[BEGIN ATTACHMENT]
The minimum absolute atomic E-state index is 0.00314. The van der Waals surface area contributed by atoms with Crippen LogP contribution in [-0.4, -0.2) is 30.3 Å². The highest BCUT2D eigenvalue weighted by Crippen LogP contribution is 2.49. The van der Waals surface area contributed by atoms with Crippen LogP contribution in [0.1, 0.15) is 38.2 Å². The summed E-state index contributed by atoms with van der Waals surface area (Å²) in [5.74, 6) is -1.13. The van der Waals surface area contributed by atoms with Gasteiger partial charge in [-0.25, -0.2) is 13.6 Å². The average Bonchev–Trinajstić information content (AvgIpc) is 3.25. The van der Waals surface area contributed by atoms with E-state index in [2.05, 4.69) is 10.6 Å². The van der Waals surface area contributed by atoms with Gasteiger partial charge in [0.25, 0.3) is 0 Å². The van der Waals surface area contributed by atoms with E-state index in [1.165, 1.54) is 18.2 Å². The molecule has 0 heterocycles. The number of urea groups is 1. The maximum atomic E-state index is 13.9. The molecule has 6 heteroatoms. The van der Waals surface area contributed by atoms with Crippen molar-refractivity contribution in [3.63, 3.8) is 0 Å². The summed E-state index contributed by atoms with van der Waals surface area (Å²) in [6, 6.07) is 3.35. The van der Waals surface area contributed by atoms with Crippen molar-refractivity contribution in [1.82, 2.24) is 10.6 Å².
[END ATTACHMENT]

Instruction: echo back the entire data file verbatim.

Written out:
The minimum absolute atomic E-state index is 0.00314. The van der Waals surface area contributed by atoms with Crippen LogP contribution in [-0.4, -0.2) is 30.3 Å². The highest BCUT2D eigenvalue weighted by Crippen LogP contribution is 2.49. The van der Waals surface area contributed by atoms with Crippen LogP contribution in [0.1, 0.15) is 38.2 Å². The summed E-state index contributed by atoms with van der Waals surface area (Å²) in [5.74, 6) is -1.13. The van der Waals surface area contributed by atoms with Gasteiger partial charge in [-0.25, -0.2) is 13.6 Å². The average Bonchev–Trinajstić information content (AvgIpc) is 3.25. The van der Waals surface area contributed by atoms with E-state index in [2.05, 4.69) is 10.6 Å². The van der Waals surface area contributed by atoms with Gasteiger partial charge in [0.25, 0.3) is 0 Å². The van der Waals surface area contributed by atoms with E-state index in [1.165, 1.54) is 18.2 Å². The molecule has 0 heterocycles. The number of urea groups is 1. The maximum atomic E-state index is 13.9. The molecule has 6 heteroatoms. The van der Waals surface area contributed by atoms with Crippen molar-refractivity contribution in [3.63, 3.8) is 0 Å². The summed E-state index contributed by atoms with van der Waals surface area (Å²) in [6, 6.07) is 3.35. The van der Waals surface area contributed by atoms with Crippen molar-refractivity contribution in [1.82, 2.24) is 10.6 Å².